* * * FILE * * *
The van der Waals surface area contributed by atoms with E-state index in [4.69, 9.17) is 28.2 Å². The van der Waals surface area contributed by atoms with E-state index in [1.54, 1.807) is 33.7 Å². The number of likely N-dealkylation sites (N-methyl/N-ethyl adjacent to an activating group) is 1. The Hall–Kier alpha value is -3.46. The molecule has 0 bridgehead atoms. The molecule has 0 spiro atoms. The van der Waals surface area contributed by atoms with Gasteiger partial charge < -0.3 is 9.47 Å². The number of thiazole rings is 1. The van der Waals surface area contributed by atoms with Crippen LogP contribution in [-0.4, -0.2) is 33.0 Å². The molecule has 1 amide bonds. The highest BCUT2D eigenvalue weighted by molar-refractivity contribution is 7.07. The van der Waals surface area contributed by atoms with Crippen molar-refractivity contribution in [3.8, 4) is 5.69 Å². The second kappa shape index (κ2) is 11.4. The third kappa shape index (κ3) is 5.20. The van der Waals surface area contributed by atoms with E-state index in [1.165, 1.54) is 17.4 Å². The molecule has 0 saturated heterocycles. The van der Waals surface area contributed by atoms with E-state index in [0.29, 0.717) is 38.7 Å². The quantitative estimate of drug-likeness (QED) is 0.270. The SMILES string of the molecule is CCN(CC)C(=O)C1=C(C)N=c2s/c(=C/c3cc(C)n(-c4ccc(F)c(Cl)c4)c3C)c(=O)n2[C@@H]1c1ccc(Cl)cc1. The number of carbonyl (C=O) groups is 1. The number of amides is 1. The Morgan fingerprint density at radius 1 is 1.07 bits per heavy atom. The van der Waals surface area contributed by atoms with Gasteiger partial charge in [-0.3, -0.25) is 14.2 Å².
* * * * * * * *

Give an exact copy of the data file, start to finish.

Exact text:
The van der Waals surface area contributed by atoms with E-state index in [4.69, 9.17) is 28.2 Å². The van der Waals surface area contributed by atoms with E-state index in [1.54, 1.807) is 33.7 Å². The number of likely N-dealkylation sites (N-methyl/N-ethyl adjacent to an activating group) is 1. The Hall–Kier alpha value is -3.46. The molecule has 0 bridgehead atoms. The molecule has 0 spiro atoms. The van der Waals surface area contributed by atoms with Gasteiger partial charge < -0.3 is 9.47 Å². The number of thiazole rings is 1. The van der Waals surface area contributed by atoms with Crippen LogP contribution in [-0.4, -0.2) is 33.0 Å². The molecule has 1 amide bonds. The highest BCUT2D eigenvalue weighted by molar-refractivity contribution is 7.07. The van der Waals surface area contributed by atoms with Crippen molar-refractivity contribution in [3.8, 4) is 5.69 Å². The second kappa shape index (κ2) is 11.4. The third kappa shape index (κ3) is 5.20. The van der Waals surface area contributed by atoms with E-state index in [1.165, 1.54) is 17.4 Å². The molecule has 0 saturated heterocycles. The van der Waals surface area contributed by atoms with E-state index in [0.29, 0.717) is 38.7 Å². The quantitative estimate of drug-likeness (QED) is 0.270. The SMILES string of the molecule is CCN(CC)C(=O)C1=C(C)N=c2s/c(=C/c3cc(C)n(-c4ccc(F)c(Cl)c4)c3C)c(=O)n2[C@@H]1c1ccc(Cl)cc1. The number of carbonyl (C=O) groups is 1. The number of amides is 1. The Morgan fingerprint density at radius 1 is 1.07 bits per heavy atom. The van der Waals surface area contributed by atoms with Gasteiger partial charge in [-0.3, -0.25) is 14.2 Å².